zaka1, zett


                I was married to a Vietnam vet involved in the firefights in the jungle, and he had PTSD, and he never got any services.

                "Kossacks are held to a higher standard. Like Hebrew National hot dogs." - blueaardvark

                by louisev on Thu Jan 31, 2013 at 11:21:09 AM PST

                [ Parent ]

                •  My husband (2+ / 0-)
                  Recommended by:
                  Vetwife, zett

                  use to wake up screaming in the middle of night in a cold sweat.  One night he broke down completely and told me some of things he experienced, he was a paratrooper, and honestly I was only 18 years old at the time and it truly was heartbreaking what he told me.  I knew there were terrible things that happen in the world, I grew up with many Holocaust survivors around me, but what he told me was just as horrible.  He was also upset that they did little debriefing when he returned, maybe a twenty minute talk, and that was all he got.

                  "During times of universal deceit, telling the truth becomes a revolution­ary act. " George Orwell

                  by zaka1 on Thu Jan 31, 2013 at 12:25:41 PM PST

                  [ Parent ]

                  •  yep, mine too (2+ / 0-)
                    Recommended by:
                    zaka1, zett


                    I have no contact with him anymore because our relationship was terribly destructive and ended about 22 years ago, but i spent 12 years living with someone who had a ticking bomb in the back of his head, and one time he woke up in the middle of the night and pinned me down in a clothes closet with his hands around my neck, and I could tell he wasn't in America just then, and I'm just glad I survived that night.

                    "Kossacks are held to a higher standard. Like Hebrew National hot dogs." - blueaardvark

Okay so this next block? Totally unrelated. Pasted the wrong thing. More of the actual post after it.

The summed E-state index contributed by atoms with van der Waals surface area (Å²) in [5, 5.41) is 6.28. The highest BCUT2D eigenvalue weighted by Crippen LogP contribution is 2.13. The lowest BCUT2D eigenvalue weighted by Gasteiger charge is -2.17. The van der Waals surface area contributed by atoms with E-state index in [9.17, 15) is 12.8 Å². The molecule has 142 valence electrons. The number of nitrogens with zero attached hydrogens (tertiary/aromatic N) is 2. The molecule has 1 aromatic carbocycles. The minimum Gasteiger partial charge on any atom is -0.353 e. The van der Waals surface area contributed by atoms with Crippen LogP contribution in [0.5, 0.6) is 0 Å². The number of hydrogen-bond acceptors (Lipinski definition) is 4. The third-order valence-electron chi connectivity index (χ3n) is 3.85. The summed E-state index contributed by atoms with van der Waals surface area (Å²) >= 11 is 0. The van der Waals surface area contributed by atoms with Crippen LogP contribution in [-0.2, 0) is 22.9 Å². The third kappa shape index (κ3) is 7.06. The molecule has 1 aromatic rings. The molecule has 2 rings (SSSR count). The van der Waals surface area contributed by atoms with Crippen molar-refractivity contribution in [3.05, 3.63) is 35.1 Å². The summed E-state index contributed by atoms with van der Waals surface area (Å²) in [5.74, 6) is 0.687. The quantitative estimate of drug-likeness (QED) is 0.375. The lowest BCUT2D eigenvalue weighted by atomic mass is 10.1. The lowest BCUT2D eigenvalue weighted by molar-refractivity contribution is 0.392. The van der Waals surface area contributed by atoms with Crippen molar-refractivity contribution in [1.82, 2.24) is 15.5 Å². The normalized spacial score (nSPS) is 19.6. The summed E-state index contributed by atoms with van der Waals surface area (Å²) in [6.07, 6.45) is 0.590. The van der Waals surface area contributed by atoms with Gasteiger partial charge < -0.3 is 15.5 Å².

by louisev on Thu Jan 31, 2013 at 12:28:33 PM PST

                    [ Parent ]

              •  Exactly right (2+ / 0-)
                Recommended by:
                zaka1, schnecke21

                The VA has failed too many people, for various reasons, from lack of funding to our national embarrassment over VietNam and the attempt to sweep it under the rug.
                And it's still going on.
                Lots of Gulf War 1 & 2 vets are going untreated as well.
                The way we treat our vets has been a national disgrace for a couple decades, carefully ignored by Corporate Media.

                If I ran this circus, things would be DIFFERENT!

                by CwV on Thu Jan 31, 2013 at 11:48:35 AM PST

                [ Parent ]

                •  Lots of Gulf War (1+ / 0-)
                  Recommended by:
                  zett

                  veterans and Iraq veterans are going without help.  A lot of my classmates were working with the veterans coming home, but I believe those programs have been cut and limited as well now.  I have a family member dealing with not only the Gulf War, but also Iraq.  Some of the veterans can't talk especially to therapists in the private sector because they aren't allowed to talk, so some turn to substances to get through.